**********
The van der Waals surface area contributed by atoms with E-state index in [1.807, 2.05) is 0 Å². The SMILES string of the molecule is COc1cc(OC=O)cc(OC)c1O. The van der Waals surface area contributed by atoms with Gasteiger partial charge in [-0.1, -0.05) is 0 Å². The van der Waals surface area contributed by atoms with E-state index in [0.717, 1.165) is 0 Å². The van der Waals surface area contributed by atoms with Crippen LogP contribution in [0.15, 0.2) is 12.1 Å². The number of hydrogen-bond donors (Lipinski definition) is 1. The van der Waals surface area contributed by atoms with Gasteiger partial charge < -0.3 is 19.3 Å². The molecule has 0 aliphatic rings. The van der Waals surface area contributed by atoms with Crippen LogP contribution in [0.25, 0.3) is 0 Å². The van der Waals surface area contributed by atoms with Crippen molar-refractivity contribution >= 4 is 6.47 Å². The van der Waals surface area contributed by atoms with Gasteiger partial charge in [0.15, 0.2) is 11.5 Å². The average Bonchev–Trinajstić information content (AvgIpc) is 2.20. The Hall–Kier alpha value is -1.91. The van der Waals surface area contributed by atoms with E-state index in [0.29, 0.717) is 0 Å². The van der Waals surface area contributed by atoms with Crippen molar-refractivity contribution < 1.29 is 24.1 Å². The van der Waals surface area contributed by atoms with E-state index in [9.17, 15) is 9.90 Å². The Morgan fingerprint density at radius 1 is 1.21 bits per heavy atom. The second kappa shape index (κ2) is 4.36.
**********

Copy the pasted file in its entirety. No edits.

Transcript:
The van der Waals surface area contributed by atoms with E-state index in [1.807, 2.05) is 0 Å². The SMILES string of the molecule is COc1cc(OC=O)cc(OC)c1O. The van der Waals surface area contributed by atoms with Gasteiger partial charge in [-0.1, -0.05) is 0 Å². The van der Waals surface area contributed by atoms with E-state index in [0.717, 1.165) is 0 Å². The van der Waals surface area contributed by atoms with Crippen LogP contribution in [0.15, 0.2) is 12.1 Å². The number of hydrogen-bond donors (Lipinski definition) is 1. The van der Waals surface area contributed by atoms with Gasteiger partial charge < -0.3 is 19.3 Å². The molecule has 0 aliphatic rings. The van der Waals surface area contributed by atoms with Crippen LogP contribution in [0.25, 0.3) is 0 Å². The van der Waals surface area contributed by atoms with Crippen molar-refractivity contribution >= 4 is 6.47 Å². The van der Waals surface area contributed by atoms with Gasteiger partial charge in [0.15, 0.2) is 11.5 Å². The average Bonchev–Trinajstić information content (AvgIpc) is 2.20. The Hall–Kier alpha value is -1.91. The van der Waals surface area contributed by atoms with E-state index in [0.29, 0.717) is 0 Å². The van der Waals surface area contributed by atoms with Crippen molar-refractivity contribution < 1.29 is 24.1 Å². The van der Waals surface area contributed by atoms with E-state index in [9.17, 15) is 9.90 Å². The Morgan fingerprint density at radius 1 is 1.21 bits per heavy atom. The second kappa shape index (κ2) is 4.36.